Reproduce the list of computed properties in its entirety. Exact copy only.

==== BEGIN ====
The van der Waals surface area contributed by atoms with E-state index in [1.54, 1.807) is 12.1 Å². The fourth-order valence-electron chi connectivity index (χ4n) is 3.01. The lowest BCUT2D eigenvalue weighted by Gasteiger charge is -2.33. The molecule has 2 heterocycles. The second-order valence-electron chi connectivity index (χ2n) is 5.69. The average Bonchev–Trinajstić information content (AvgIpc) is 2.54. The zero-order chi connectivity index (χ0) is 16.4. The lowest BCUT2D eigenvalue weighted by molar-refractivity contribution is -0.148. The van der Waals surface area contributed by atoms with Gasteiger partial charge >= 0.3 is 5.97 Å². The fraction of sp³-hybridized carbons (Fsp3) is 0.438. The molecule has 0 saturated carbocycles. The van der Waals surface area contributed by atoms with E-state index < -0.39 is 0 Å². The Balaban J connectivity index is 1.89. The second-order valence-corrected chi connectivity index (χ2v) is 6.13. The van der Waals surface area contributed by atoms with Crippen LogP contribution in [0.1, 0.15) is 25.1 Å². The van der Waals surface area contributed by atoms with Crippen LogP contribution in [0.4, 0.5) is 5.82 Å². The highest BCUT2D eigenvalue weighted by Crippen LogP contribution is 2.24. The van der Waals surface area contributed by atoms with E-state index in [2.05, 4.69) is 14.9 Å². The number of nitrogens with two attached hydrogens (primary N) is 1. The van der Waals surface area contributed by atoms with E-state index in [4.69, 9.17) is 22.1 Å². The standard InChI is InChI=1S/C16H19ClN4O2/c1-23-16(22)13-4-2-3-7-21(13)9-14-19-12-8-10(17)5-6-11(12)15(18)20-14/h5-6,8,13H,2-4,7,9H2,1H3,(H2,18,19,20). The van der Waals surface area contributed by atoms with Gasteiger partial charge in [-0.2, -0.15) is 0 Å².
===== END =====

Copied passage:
The van der Waals surface area contributed by atoms with E-state index in [1.54, 1.807) is 12.1 Å². The fourth-order valence-electron chi connectivity index (χ4n) is 3.01. The lowest BCUT2D eigenvalue weighted by Gasteiger charge is -2.33. The molecule has 2 heterocycles. The second-order valence-electron chi connectivity index (χ2n) is 5.69. The average Bonchev–Trinajstić information content (AvgIpc) is 2.54. The zero-order chi connectivity index (χ0) is 16.4. The lowest BCUT2D eigenvalue weighted by molar-refractivity contribution is -0.148. The van der Waals surface area contributed by atoms with Gasteiger partial charge >= 0.3 is 5.97 Å². The fraction of sp³-hybridized carbons (Fsp3) is 0.438. The molecule has 0 saturated carbocycles. The van der Waals surface area contributed by atoms with E-state index < -0.39 is 0 Å². The Balaban J connectivity index is 1.89. The second-order valence-corrected chi connectivity index (χ2v) is 6.13. The van der Waals surface area contributed by atoms with Crippen LogP contribution in [0.1, 0.15) is 25.1 Å². The van der Waals surface area contributed by atoms with Crippen LogP contribution in [0.4, 0.5) is 5.82 Å². The highest BCUT2D eigenvalue weighted by Crippen LogP contribution is 2.24. The van der Waals surface area contributed by atoms with E-state index in [2.05, 4.69) is 14.9 Å². The number of nitrogens with two attached hydrogens (primary N) is 1. The van der Waals surface area contributed by atoms with E-state index in [4.69, 9.17) is 22.1 Å². The standard InChI is InChI=1S/C16H19ClN4O2/c1-23-16(22)13-4-2-3-7-21(13)9-14-19-12-8-10(17)5-6-11(12)15(18)20-14/h5-6,8,13H,2-4,7,9H2,1H3,(H2,18,19,20). The van der Waals surface area contributed by atoms with Gasteiger partial charge in [-0.2, -0.15) is 0 Å².